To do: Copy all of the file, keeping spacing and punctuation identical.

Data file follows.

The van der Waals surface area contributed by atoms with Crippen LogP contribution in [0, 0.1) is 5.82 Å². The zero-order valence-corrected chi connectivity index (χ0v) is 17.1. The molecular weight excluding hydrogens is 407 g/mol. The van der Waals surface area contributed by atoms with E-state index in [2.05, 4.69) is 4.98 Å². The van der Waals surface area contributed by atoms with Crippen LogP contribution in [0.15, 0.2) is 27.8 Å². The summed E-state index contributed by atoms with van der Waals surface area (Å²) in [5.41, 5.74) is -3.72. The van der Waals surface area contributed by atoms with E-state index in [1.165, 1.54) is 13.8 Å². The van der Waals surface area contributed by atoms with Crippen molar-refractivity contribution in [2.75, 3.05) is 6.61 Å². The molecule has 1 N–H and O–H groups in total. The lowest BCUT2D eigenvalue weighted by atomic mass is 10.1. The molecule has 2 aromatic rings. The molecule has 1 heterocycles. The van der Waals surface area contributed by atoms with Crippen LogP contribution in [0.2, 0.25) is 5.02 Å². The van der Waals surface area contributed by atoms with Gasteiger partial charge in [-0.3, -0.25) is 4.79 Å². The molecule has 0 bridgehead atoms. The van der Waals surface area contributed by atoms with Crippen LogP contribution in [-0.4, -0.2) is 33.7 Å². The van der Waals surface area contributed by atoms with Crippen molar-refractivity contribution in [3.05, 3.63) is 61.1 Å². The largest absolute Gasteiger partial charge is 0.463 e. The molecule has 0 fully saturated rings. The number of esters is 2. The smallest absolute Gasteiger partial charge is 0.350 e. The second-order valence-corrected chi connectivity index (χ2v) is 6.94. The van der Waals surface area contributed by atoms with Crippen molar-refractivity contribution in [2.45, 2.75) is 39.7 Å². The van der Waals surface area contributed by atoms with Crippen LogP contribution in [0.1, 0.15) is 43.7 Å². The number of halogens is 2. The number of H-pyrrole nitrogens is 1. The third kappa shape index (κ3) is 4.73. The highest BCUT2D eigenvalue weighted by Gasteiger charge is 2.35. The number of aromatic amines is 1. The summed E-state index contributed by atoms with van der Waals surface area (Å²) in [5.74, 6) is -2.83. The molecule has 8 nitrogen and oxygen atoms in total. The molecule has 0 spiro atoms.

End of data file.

The van der Waals surface area contributed by atoms with Crippen LogP contribution in [0, 0.1) is 5.82 Å². The zero-order valence-corrected chi connectivity index (χ0v) is 17.1. The molecular weight excluding hydrogens is 407 g/mol. The van der Waals surface area contributed by atoms with E-state index in [2.05, 4.69) is 4.98 Å². The van der Waals surface area contributed by atoms with Crippen LogP contribution in [0.15, 0.2) is 27.8 Å². The summed E-state index contributed by atoms with van der Waals surface area (Å²) in [5.41, 5.74) is -3.72. The van der Waals surface area contributed by atoms with E-state index in [1.165, 1.54) is 13.8 Å². The van der Waals surface area contributed by atoms with Crippen molar-refractivity contribution in [2.75, 3.05) is 6.61 Å². The molecule has 1 N–H and O–H groups in total. The lowest BCUT2D eigenvalue weighted by atomic mass is 10.1. The molecule has 2 aromatic rings. The molecule has 1 heterocycles. The van der Waals surface area contributed by atoms with Crippen LogP contribution in [0.2, 0.25) is 5.02 Å². The van der Waals surface area contributed by atoms with Gasteiger partial charge in [-0.3, -0.25) is 4.79 Å². The molecule has 0 bridgehead atoms. The van der Waals surface area contributed by atoms with Crippen LogP contribution in [-0.4, -0.2) is 33.7 Å². The van der Waals surface area contributed by atoms with Crippen molar-refractivity contribution in [3.05, 3.63) is 61.1 Å². The largest absolute Gasteiger partial charge is 0.463 e. The molecule has 0 fully saturated rings. The number of esters is 2. The smallest absolute Gasteiger partial charge is 0.350 e. The second-order valence-corrected chi connectivity index (χ2v) is 6.94. The van der Waals surface area contributed by atoms with Crippen molar-refractivity contribution in [2.45, 2.75) is 39.7 Å². The van der Waals surface area contributed by atoms with Crippen LogP contribution in [0.1, 0.15) is 43.7 Å². The number of halogens is 2. The number of H-pyrrole nitrogens is 1. The third kappa shape index (κ3) is 4.73. The highest BCUT2D eigenvalue weighted by Gasteiger charge is 2.35. The number of aromatic amines is 1. The summed E-state index contributed by atoms with van der Waals surface area (Å²) in [5.74, 6) is -2.83. The molecule has 8 nitrogen and oxygen atoms in total. The molecule has 0 spiro atoms.